Rating

A-

Pros and Cons

Pros
  • Honest, emotional songwriting with great structure.
Cons
  • Different from previous releases.

So Long, Astoria (Ataris, The)

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Summary

Improved lyrics and songwriting, different, yet excellent.

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Description

The Ataris aren't ones to disappoint. There is just something about this band that everytime you listen, you feel refreshed. They sound so full and powerful, such a real band. Along with Less Than Jake, The Ataris have an uncanny ability to make every album they release worthwhile, and have achieved massive success selling over 100,000 records on independent labels. First came 'Anywhere But Here...', an immature pop-punk album that hinted at what Kris Roe and company were capable of. Next came 'Look Forward to Failure', an EP released on Fat Wreck Chords. This record was an enormous leap from their previous full length, this time with a brand new lineup. Roe's songwriting improved tremendously and contained the bands first true hit, "San Dimas High School Football Rules".

'Blue Skies, Broken Hearts, Next 12 Exits..." followed a year later in 1999, returning on Kung Fu Records. This was the record that set the band apart proving them to be one of the best bands in this sector of music. Produced by the infamous Joey Cape, Blue Skies went on to influence a barrage of emotional pop-punk bands. After a split release with friends (and label mates) Useless I.D., The Ataris released their third full-length 'End is Forever'. Once again, a complete style change for the band, but yet again, another great album. Border lining on emo, 'End is Forever' showcased Kris Roe's amazing songwriting talents with heart-tugging lyrics and sobbing melodies. 'So Long, Astoria' is the bands fourth full-length album, and first for newfound major label home of Columbia Records. It mixes the straightforward attack of Blue Skies-style music, with the heartfelt emotional lyrics of 'End is Forever', and in the process doesn't disappoint at all.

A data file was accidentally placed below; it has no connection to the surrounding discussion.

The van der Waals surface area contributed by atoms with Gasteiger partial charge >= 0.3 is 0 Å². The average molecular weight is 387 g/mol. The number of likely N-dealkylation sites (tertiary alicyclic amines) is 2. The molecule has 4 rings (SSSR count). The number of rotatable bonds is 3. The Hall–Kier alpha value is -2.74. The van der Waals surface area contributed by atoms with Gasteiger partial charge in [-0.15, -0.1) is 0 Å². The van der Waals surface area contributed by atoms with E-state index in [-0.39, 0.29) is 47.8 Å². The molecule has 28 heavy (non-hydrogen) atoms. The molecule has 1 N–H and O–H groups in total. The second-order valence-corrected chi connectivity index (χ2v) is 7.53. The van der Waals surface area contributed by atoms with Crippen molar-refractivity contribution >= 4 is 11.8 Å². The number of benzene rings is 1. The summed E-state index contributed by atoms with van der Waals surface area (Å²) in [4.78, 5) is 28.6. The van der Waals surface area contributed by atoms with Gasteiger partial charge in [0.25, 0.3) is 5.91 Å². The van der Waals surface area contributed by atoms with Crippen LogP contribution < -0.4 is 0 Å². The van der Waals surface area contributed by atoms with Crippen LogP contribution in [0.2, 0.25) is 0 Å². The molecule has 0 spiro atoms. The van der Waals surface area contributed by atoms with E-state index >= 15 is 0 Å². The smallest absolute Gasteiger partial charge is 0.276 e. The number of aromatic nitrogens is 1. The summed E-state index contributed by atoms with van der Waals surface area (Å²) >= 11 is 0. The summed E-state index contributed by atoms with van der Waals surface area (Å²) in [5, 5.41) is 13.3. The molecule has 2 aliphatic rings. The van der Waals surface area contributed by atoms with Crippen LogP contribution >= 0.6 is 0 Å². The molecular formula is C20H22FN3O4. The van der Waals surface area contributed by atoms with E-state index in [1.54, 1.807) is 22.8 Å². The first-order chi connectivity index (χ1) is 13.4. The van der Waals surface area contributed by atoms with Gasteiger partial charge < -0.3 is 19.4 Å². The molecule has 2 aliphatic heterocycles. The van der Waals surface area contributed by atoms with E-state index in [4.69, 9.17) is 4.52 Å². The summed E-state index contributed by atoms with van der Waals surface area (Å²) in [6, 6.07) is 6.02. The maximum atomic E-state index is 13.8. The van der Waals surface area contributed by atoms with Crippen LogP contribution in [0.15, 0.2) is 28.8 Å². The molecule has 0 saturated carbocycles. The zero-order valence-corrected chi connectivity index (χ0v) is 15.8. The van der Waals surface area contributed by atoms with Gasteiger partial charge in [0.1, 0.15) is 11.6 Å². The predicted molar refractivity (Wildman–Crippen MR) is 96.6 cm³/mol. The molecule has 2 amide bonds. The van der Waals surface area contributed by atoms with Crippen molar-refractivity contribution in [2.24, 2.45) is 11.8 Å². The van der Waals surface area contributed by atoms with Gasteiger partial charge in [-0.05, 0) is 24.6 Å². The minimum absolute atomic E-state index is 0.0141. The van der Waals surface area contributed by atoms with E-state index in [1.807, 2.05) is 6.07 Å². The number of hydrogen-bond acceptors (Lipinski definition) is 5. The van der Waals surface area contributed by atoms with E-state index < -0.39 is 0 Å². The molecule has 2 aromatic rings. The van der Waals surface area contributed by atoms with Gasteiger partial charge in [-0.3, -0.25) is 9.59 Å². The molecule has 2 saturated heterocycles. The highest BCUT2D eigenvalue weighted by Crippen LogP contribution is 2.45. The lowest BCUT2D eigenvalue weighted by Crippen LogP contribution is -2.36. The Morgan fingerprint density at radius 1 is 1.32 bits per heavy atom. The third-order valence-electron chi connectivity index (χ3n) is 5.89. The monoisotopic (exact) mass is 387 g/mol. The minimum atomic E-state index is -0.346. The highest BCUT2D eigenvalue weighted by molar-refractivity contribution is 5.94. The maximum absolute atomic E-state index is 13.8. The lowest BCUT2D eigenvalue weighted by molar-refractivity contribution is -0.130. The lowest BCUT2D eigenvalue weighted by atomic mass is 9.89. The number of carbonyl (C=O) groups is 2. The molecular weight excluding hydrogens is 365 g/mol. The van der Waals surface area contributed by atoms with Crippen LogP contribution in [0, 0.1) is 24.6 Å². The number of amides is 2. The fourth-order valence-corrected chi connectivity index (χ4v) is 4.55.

Kris Roe said that the band took a back-to-the-basic songwriting approach for this album, and it shows, with straight up radio hits such as the first single "In This Diary", which bears more than a similarity to recent Jimmy Eat World releases. The lyrics as in all the tracks on the record are very personal and heartfelt, full of very deep meanings and messages. Kris Roe's goal was to write lyrics that a listener can't take at face value, and he achieves, which will please many fans. An example would be the title track, which shows how a persons memories resemble a buried treasure: "Life is only as good as the memories we make/and I'm taking back what belongs to me/Polaroids of classrooms unattended/These relics of remembrance are just like shipwrecks/only they're gone faster than the smell after it rains..../And when this hourglass has filtered out its final grain of sand/I'll raise my glass to the memories we had/This is my wish and I'm taking it back, I'm taking 'em all back."

Things get even more personal on the hit "The Saddest Song", a song about his daughter. It deals with why he can't spend much time with her because of his work. In "Unopened Letter to the World", Roe exposes empathy to great poet Emily Dickinson, yet his most emotionally powerful songs on the record is another hit called "My Reply". It's a song for a young girl with a life-threatening illness that wrote the band a fan letter. Part of the actual letter can be seen a read in the disc's booklet. Kris said in an interview that he knows what its like to be the kids who's left out and doesn't have many friends in that lonely town, so he wants to be a positive influence on kids, something that shines through in the song.

Other hits include the second single "Takeoffs and Landings" (listen for the cell phone) and the love-filled pop-punk anthem "Looking Back on Today". "Radio #2" features mxpx's Mike Herrera on back up vocals and if anything brings the album down. Probably the only true dud on the album featuring generic lyrics, generic music, just a flat-out generic song. The best track on 'So Long, Astoria' however is not an original, but rather a cover of Don Henley's 1984 hit "Boys of Summer". Kudos to The Ataris for bringing back a great song and making it kick so much @$$, almost as much as the original. The lyrics were even updated ("deadhead sticker" to "Black Flag sticker"). In my opinion "Boys of Summer" is worth the cost of this album alone. The song can even be heard now on modern rock radio (blarg!).

'So Long, Astoria', shows the influence and promise of the Ataris' early indie roots with some of the most provocative and emotionally powerful rock songs this group has ever written. Sure this isn't for everyone, but if you are a true fan of the band, you can accept the group's matured songwriting and musical style. If you are biased towards major label pseudo-emo, 'So Long, Astoria' isn't for you; this is a record for music lovers.

-Jim
PunkPress.com

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